Domestic violence victims' housing

Meeting: 
MQT on 2014-10-22
Session date: 
October 22, 2014
Reference: 
2014/3661
Question By: 
Andrew Dismore
Organisation: 
Labour Group
Asked Of: 
The Mayor
Category: 

Question

Do you agree that access to safe, secure and stable housing is vital for all those fleeing home as a consequence of domestic violence?

Answer

Answer for Domestic violence victims' housing

Answer for Domestic violence victims' housing

Answered By: 
The Mayor

Boris Johnson (Mayor of London):  This is a crucial issue.  We must ensure that there is secure housing for victims of domestic violence.  It was one of the reasons we launched the Violence Against Women and Girls (VAWG) Strategy some years ago now, I remember.  Such housing is the duty of local authorities to make sure people do have somewhere they can go.  Because of the rise in domestic violence, one of the few crime types that is going up, MOPAC is actively studying now what boroughs are doing to ensure that they have adequate accommodation for those seeking refuge.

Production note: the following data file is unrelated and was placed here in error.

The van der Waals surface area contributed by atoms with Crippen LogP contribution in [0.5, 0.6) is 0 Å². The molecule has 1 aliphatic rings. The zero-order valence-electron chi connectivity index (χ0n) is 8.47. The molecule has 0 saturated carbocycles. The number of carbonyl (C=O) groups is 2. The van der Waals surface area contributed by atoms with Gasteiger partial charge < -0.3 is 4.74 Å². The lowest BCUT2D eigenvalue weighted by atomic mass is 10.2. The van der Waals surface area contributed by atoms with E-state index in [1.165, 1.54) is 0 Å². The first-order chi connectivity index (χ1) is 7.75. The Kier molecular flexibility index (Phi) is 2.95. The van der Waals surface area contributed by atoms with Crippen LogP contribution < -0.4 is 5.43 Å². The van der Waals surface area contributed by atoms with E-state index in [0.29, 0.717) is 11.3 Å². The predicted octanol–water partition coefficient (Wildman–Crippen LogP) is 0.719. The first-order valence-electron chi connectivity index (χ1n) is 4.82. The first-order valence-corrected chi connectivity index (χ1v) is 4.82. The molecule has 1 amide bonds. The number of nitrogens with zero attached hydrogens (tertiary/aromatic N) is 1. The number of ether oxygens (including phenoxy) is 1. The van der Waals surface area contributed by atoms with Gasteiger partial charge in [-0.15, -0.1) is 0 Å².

Andrew Dismore AM:  Thank you.  That is a very helpful answer, Mr Mayor.  Do you agree that victims who are secure council tenants should not have to give up their secure tenancy rights to get help with emergency housing? 

Boris Johnson (Mayor of London):  Normally speaking, you have some line of questioning that is designed to attack Barnet Council.  I suspect that is what is at the end of this.  There will be some detailed case that you wish to draw to my attention.  Often it might be more helpful if you just tipped your hand and told us what your problem was and then we could try to -- 

Andrew Dismore AM:  You will not answer that one? 

Boris Johnson (Mayor of London):  I am in favour of councils making proper provision for those in refuge from domestic violence. 

Andrew Dismore AM:  You will not answer that one.  Do you think victims should have to declare themselves homeless to get a safe place to go? 

Boris Johnson (Mayor of London):  I believe that councils have a legal duty to provide accommodation as fast as they possibly can. 

Andrew Dismore AM:  Do you think victims should have to go to the back of the housing queue if they have to go for emergency accommodation?